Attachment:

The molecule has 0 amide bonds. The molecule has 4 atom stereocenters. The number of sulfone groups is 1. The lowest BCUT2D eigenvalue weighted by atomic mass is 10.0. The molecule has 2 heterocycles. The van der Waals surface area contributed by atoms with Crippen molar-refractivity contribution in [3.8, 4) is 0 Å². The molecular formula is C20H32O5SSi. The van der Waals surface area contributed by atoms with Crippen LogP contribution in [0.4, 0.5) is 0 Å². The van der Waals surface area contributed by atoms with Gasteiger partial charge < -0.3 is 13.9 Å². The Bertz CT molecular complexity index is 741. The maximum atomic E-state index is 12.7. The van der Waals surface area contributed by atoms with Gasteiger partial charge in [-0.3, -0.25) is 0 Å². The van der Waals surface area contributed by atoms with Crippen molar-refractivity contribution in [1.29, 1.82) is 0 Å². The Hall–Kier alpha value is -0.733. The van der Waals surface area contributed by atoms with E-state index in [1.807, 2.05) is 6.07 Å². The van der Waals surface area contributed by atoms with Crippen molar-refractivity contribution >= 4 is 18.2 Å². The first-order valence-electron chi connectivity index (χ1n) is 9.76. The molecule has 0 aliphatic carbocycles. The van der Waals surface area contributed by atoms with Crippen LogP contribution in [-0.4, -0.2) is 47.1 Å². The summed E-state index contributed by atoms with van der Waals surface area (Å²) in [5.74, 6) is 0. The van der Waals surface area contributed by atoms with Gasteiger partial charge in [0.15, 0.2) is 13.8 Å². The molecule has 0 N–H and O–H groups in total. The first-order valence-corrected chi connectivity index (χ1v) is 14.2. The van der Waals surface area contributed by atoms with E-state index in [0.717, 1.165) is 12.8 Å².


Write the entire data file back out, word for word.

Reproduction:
The molecule has 0 amide bonds. The molecule has 4 atom stereocenters. The number of sulfone groups is 1. The lowest BCUT2D eigenvalue weighted by atomic mass is 10.0. The molecule has 2 heterocycles. The van der Waals surface area contributed by atoms with Crippen molar-refractivity contribution in [3.8, 4) is 0 Å². The molecular formula is C20H32O5SSi. The van der Waals surface area contributed by atoms with Crippen LogP contribution in [0.4, 0.5) is 0 Å². The van der Waals surface area contributed by atoms with Gasteiger partial charge < -0.3 is 13.9 Å². The Bertz CT molecular complexity index is 741. The maximum atomic E-state index is 12.7. The van der Waals surface area contributed by atoms with Gasteiger partial charge in [-0.3, -0.25) is 0 Å². The van der Waals surface area contributed by atoms with Crippen molar-refractivity contribution in [1.29, 1.82) is 0 Å². The Hall–Kier alpha value is -0.733. The van der Waals surface area contributed by atoms with E-state index in [1.807, 2.05) is 6.07 Å². The van der Waals surface area contributed by atoms with Crippen molar-refractivity contribution >= 4 is 18.2 Å². The first-order valence-electron chi connectivity index (χ1n) is 9.76. The molecule has 0 aliphatic carbocycles. The van der Waals surface area contributed by atoms with Crippen LogP contribution in [-0.4, -0.2) is 47.1 Å². The summed E-state index contributed by atoms with van der Waals surface area (Å²) in [5.74, 6) is 0. The van der Waals surface area contributed by atoms with Gasteiger partial charge in [0.15, 0.2) is 13.8 Å². The molecule has 0 N–H and O–H groups in total. The first-order valence-corrected chi connectivity index (χ1v) is 14.2. The van der Waals surface area contributed by atoms with E-state index in [0.717, 1.165) is 12.8 Å².